Countless journalists around the world credit their success to Lyle Nelson. He was the former director and driving force behind the John S. Knight Professional Journalism Fellowship Program, which provided an opportunity for outstanding midcareer pro-fessionals to study at Stanford in order to broaden and deepen their understanding of the dimensions of major issues and trends shaping the nation and world.
Nelson is recognized nationally as a leader in higher education and an outstanding teacher. His students have said that he inspired students in journalism and gave them the motivation to work hard and work honestly.
During World War II, Nelson worked in Washington, D.C. as a technical editor for the U.S. Army Ordinance Department, and served as an information specialist for the Bureau of Reclamation. In 1947, Nelson returned to UO as an associate professor of journalism and assisted UO President Harry Newman. Nelson played a fundamental role in fending off the Oregon House of Representatives’ plans to demand “loyalty oaths” at public universities, and was awarded for distinguished service by the American College Public Relations Association in 1953.
Nelson served as University of Michigan’s vice president of university relations from 1957-61. Four years later, he became the director of university relations and a communications lecturer at Stanford University. He also created and directed professional journalism fellowships by bringing accomplished journalists to Stanford to teach.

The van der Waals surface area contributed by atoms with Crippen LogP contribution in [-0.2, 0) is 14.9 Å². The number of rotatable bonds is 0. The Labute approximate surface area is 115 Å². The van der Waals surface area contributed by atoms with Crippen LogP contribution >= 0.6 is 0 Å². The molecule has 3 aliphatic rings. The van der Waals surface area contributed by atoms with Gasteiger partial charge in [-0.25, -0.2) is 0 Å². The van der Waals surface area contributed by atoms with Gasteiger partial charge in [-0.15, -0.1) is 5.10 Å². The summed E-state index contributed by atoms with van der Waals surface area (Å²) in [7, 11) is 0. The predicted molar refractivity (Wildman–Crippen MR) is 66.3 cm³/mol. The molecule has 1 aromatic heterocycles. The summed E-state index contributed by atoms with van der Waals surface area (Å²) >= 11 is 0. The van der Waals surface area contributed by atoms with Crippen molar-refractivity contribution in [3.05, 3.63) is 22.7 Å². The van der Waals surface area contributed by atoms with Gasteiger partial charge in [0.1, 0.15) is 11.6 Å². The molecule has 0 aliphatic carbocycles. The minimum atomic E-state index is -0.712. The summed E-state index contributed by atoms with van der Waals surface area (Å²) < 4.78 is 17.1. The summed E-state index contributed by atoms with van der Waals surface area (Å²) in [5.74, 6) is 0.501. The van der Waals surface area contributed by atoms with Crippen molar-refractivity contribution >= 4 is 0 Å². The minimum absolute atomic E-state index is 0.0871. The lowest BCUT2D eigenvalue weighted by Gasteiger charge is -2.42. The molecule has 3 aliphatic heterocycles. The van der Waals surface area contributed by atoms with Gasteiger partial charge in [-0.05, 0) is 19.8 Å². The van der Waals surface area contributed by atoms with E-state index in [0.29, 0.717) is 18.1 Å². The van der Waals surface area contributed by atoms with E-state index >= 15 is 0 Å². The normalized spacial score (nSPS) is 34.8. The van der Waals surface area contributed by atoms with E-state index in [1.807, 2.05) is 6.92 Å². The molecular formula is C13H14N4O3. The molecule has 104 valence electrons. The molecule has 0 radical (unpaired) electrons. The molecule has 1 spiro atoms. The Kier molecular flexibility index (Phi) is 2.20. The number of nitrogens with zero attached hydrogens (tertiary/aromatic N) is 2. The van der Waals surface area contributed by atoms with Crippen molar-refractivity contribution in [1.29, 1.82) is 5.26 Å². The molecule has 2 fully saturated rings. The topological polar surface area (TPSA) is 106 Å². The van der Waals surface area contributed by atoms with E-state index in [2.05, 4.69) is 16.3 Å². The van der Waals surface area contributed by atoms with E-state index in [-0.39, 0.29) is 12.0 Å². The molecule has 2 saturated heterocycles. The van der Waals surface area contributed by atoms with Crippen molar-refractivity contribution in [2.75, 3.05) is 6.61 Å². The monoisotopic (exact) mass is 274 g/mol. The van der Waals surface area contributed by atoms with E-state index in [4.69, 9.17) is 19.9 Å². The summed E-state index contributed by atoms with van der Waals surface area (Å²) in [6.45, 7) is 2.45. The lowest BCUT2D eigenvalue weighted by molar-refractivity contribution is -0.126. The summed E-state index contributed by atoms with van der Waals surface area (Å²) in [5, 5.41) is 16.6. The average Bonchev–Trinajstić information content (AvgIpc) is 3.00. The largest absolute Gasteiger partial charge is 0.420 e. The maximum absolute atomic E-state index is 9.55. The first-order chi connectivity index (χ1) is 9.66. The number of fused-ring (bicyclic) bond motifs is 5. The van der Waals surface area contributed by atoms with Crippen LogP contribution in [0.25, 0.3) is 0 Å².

He was appointed executive director of the White House Conference on Education in 1965 and served as the chairman of the National Board of Foreign Scholarships.
Nelson was also the director of the California Nature Conservancy for many years, and worked on the national board of governors of the Nature Conservancy for eight years. He went on to receive the highest national award for outstanding service in conservation in 1974, the Conservancy’s Oak Leaf Cluster.
After spending 30 years chasing down stories in the farthest corners of the globe as a foreign correspondent for The Wall Street Journal and U.S. News & World Report, Jim Wallace finally returned home for good. “I almost didn’t recognize my own country,” he remembers.